Morocco is taking “decisive steps” towards democracy, French President François Hollande said Thursday in a speech to the country’s parliament. Hollande also called for a solution to the long-running conflict over the Western Sahara.
French President Francois Hollande hailed the "decisive steps" taken by Morocco towards democracy, in a speech to parliament on Thursday, during a visit to the kingdom overshadowed by a tax fraud scandal at home.
"Every day, your country takes decisive steps towards democracy," Hollande said, praising the new constitution introduced by King Mohammed VI in 2011 in response to Arab Spring protests and designed to curb his near-absolute powers.
On Wednesday, the first day of his landmark two-day visit, Hollande managed to avoid reference to his ex-budget minister Jerome Cahuzac, charged this week in a tax fraud probe after finally admitting to having a secret foreign bank account.
But the scandal, seen as a political tsunami in France, will be harder to avoid when the embattled president holds a news conference at the end of his trip later on Thursday, attended by a large French press corps.
Hollande has been quick to condemn Cahuzac's actions, saying he had committed an "unforgivable moral error" and denying any knowledge of his secret foreign account.
Activist questions Moroccan steps to democracy
He also vowed a new law within weeks to scrutinise the wealth of ministers and parliamentarians.
But critics have pounced on the scandal, the biggest political crisis since Hollande came to power last May, which has eclipsed French news coverage of the Morocco trip aimed at boosting bilateral ties.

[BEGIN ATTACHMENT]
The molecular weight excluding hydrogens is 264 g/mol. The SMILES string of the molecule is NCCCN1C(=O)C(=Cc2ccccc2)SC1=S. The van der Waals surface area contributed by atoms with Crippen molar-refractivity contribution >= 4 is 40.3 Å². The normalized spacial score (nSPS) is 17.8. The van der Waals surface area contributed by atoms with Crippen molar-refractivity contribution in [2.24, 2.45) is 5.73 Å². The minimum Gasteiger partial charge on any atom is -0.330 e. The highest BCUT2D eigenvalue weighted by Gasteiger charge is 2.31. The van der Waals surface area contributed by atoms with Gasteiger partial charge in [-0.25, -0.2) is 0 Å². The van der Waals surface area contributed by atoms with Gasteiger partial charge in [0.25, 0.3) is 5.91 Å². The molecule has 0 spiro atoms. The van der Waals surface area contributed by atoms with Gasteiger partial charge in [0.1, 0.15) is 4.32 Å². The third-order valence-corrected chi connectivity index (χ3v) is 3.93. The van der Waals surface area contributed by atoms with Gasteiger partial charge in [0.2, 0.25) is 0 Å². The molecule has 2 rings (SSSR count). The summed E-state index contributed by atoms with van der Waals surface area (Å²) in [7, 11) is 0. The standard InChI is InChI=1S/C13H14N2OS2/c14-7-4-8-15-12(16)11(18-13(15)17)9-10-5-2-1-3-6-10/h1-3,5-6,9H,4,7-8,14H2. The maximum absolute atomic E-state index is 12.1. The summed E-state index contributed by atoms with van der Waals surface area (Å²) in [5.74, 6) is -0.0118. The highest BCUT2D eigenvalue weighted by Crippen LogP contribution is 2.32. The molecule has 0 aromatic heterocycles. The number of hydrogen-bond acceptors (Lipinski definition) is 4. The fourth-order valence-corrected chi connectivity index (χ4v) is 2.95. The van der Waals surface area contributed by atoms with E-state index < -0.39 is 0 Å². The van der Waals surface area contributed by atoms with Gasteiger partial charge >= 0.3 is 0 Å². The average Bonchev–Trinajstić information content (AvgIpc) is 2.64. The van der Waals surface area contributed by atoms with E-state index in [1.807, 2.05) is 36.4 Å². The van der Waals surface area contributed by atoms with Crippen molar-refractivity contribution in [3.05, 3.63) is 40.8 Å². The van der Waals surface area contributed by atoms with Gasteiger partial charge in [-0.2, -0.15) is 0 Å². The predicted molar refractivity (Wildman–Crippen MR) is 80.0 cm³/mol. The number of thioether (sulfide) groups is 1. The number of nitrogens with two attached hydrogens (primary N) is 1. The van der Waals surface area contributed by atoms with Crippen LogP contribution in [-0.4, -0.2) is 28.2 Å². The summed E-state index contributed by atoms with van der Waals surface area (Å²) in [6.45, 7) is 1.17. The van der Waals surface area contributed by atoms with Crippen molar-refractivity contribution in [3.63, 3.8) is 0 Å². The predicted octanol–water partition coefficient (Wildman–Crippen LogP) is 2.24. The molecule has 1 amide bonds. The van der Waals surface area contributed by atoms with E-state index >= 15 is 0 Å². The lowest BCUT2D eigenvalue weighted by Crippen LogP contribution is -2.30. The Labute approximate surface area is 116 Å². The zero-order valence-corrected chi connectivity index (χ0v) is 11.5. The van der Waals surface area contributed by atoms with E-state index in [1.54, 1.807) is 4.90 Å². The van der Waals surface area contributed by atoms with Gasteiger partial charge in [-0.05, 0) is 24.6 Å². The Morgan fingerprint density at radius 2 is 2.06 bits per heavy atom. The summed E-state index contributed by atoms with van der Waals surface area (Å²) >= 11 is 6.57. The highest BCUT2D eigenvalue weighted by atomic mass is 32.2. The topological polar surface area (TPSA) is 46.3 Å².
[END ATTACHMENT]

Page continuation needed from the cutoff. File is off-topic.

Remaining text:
After an early visit to Casablanca's vast Hassan II seafront mosque, Hollande headed to Rabat for a marathon day of meetings, notably with Islamist Prime Minister Abdelilah Benkirane.
Speaking in parliament, Hollande highlighted the "stability" of the north African country and the "tolerance" guaranteed in the new constitution, which he said "recognised the diverse character of Morocco's identity."
"I also know that, despite this progress, there are still expectations... There is impatience everywhere... But I know that you have the desire to face up to and achieve what you have promised the Moroccans," he added.
Opposition activists have voiced frustration at the slow progress made in translating changes proposed in the constitution into law, and at the bleak economic prospects for Morocco, where poverty is widespread especially in rural areas.
Youth unemployment prompts daily protests in the capital, although the mass pro-reform demonstrations witnessed in 2011 largely ceased after elections that year.
Hollande warned that a solution to the conflict in Western Sahara, where a UN peacekeeping force has been deployed for two decades, was more important than ever given the Islamist revolt raging in northern Mali.
"The economic potential is enormous. But I am also aware of the obstacles, and the question of the Western Sahara, which has been waiting to be resolved for more than 30 years," he told Moroccan lawmakers.
"The current stand-off is detrimental to everyone, to the separated families, to the refugees, to the tensions between the Maghreb countries. And the crisis in the Sahel makes it more urgent to put an end to this situation," he said.
But he renewed French backing for former colony Morocco's insistence on its sovereignty over the territory and its refusal to negotiate more autonomy for the native Sahrawis, drawing warm applause from parliamentarians.
Polisario Front separatists reject Rabat's autonomy plan, insisting instead on the right of the Sahrawi people to a referendum on self-determination.
One of Hollande's top priorities is to encourage French businesses to invest in Morocco, after France was overtaken by Spain in 2012 as the top exporter to the country of 32 million people.
At the royal palace on Wednesday some 30 bilateral accords worth an estimated 300 million euros were signed by French ministers and company executives, notably in transport.
Morocco was upset that Hollande visited its arch north African rival Algeria on his first visit to the French-speaking region three months ago.
But the page has since been turned, with Hollande on Wednesday thanking the king for supporting France's military intervention in Mali, while congratulating him on having "anticipated the Arab Spring."
Date created : 2013-04-04